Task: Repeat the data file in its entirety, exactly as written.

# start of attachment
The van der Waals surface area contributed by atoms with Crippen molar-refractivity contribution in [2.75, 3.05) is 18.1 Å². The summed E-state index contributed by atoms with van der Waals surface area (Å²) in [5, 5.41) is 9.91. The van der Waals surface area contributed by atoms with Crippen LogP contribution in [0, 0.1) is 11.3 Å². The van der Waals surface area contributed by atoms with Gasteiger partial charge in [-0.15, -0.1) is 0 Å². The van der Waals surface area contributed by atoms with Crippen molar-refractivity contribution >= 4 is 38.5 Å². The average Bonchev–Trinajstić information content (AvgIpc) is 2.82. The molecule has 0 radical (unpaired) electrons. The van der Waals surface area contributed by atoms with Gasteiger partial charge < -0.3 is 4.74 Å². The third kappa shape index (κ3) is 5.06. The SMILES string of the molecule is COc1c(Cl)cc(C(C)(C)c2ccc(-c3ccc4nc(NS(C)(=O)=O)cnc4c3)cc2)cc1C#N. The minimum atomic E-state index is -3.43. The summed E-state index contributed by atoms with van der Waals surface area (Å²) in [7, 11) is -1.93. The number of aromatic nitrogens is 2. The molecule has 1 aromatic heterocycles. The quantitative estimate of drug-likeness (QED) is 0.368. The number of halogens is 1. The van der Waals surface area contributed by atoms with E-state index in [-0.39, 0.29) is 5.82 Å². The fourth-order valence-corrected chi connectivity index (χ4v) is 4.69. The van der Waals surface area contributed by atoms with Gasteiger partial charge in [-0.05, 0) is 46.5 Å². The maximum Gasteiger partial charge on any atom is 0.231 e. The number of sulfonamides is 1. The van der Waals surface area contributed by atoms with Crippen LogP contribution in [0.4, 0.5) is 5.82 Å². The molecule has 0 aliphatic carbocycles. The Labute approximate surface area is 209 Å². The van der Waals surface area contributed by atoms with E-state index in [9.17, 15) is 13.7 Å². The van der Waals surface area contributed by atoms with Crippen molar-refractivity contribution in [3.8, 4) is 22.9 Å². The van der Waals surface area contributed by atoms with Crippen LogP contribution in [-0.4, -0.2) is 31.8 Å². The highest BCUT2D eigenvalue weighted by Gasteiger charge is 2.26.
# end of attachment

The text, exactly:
The van der Waals surface area contributed by atoms with Crippen molar-refractivity contribution in [2.75, 3.05) is 18.1 Å². The summed E-state index contributed by atoms with van der Waals surface area (Å²) in [5, 5.41) is 9.91. The van der Waals surface area contributed by atoms with Crippen LogP contribution in [0, 0.1) is 11.3 Å². The van der Waals surface area contributed by atoms with Gasteiger partial charge in [-0.15, -0.1) is 0 Å². The van der Waals surface area contributed by atoms with Crippen molar-refractivity contribution >= 4 is 38.5 Å². The average Bonchev–Trinajstić information content (AvgIpc) is 2.82. The molecule has 0 radical (unpaired) electrons. The van der Waals surface area contributed by atoms with Gasteiger partial charge < -0.3 is 4.74 Å². The third kappa shape index (κ3) is 5.06. The SMILES string of the molecule is COc1c(Cl)cc(C(C)(C)c2ccc(-c3ccc4nc(NS(C)(=O)=O)cnc4c3)cc2)cc1C#N. The minimum atomic E-state index is -3.43. The summed E-state index contributed by atoms with van der Waals surface area (Å²) in [7, 11) is -1.93. The number of aromatic nitrogens is 2. The molecule has 1 aromatic heterocycles. The quantitative estimate of drug-likeness (QED) is 0.368. The number of halogens is 1. The van der Waals surface area contributed by atoms with E-state index in [-0.39, 0.29) is 5.82 Å². The fourth-order valence-corrected chi connectivity index (χ4v) is 4.69. The van der Waals surface area contributed by atoms with Gasteiger partial charge in [-0.05, 0) is 46.5 Å². The maximum Gasteiger partial charge on any atom is 0.231 e. The number of sulfonamides is 1. The van der Waals surface area contributed by atoms with Crippen LogP contribution in [0.4, 0.5) is 5.82 Å². The molecule has 0 aliphatic carbocycles. The Labute approximate surface area is 209 Å². The van der Waals surface area contributed by atoms with E-state index in [9.17, 15) is 13.7 Å². The van der Waals surface area contributed by atoms with Crippen molar-refractivity contribution in [3.8, 4) is 22.9 Å². The van der Waals surface area contributed by atoms with Crippen LogP contribution in [-0.4, -0.2) is 31.8 Å². The highest BCUT2D eigenvalue weighted by Gasteiger charge is 2.26.